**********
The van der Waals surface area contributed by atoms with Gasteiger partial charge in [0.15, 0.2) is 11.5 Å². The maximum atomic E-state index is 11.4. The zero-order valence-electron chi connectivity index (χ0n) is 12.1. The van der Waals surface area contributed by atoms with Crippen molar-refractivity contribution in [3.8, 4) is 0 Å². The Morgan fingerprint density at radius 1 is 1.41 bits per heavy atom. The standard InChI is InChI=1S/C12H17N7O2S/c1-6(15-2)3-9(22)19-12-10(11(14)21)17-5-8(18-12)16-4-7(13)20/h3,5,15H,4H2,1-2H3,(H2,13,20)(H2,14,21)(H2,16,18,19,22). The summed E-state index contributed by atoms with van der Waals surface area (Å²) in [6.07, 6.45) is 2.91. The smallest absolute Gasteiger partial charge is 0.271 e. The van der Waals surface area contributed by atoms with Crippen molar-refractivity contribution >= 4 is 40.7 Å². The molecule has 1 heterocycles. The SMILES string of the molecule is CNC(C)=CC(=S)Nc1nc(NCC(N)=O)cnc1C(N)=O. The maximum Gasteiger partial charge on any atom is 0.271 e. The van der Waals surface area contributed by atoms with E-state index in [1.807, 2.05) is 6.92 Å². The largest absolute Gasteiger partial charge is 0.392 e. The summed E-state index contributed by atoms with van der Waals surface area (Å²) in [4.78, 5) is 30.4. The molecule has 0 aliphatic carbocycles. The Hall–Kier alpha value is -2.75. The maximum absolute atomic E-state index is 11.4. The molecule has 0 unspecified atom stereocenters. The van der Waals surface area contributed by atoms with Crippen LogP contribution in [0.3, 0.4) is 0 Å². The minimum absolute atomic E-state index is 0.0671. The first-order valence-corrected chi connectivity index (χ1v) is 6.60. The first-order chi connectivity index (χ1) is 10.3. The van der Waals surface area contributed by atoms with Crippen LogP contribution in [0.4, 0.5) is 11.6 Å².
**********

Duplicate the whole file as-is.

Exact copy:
The van der Waals surface area contributed by atoms with Gasteiger partial charge in [0.15, 0.2) is 11.5 Å². The maximum atomic E-state index is 11.4. The zero-order valence-electron chi connectivity index (χ0n) is 12.1. The van der Waals surface area contributed by atoms with Crippen molar-refractivity contribution in [3.8, 4) is 0 Å². The Morgan fingerprint density at radius 1 is 1.41 bits per heavy atom. The standard InChI is InChI=1S/C12H17N7O2S/c1-6(15-2)3-9(22)19-12-10(11(14)21)17-5-8(18-12)16-4-7(13)20/h3,5,15H,4H2,1-2H3,(H2,13,20)(H2,14,21)(H2,16,18,19,22). The summed E-state index contributed by atoms with van der Waals surface area (Å²) in [6.07, 6.45) is 2.91. The smallest absolute Gasteiger partial charge is 0.271 e. The van der Waals surface area contributed by atoms with Crippen molar-refractivity contribution >= 4 is 40.7 Å². The molecule has 1 heterocycles. The SMILES string of the molecule is CNC(C)=CC(=S)Nc1nc(NCC(N)=O)cnc1C(N)=O. The maximum Gasteiger partial charge on any atom is 0.271 e. The van der Waals surface area contributed by atoms with E-state index in [1.807, 2.05) is 6.92 Å². The largest absolute Gasteiger partial charge is 0.392 e. The summed E-state index contributed by atoms with van der Waals surface area (Å²) in [4.78, 5) is 30.4. The molecule has 0 aliphatic carbocycles. The Hall–Kier alpha value is -2.75. The maximum absolute atomic E-state index is 11.4. The molecule has 0 unspecified atom stereocenters. The van der Waals surface area contributed by atoms with Crippen LogP contribution in [0.3, 0.4) is 0 Å². The minimum absolute atomic E-state index is 0.0671. The first-order valence-corrected chi connectivity index (χ1v) is 6.60. The first-order chi connectivity index (χ1) is 10.3. The van der Waals surface area contributed by atoms with Crippen LogP contribution in [0.4, 0.5) is 11.6 Å².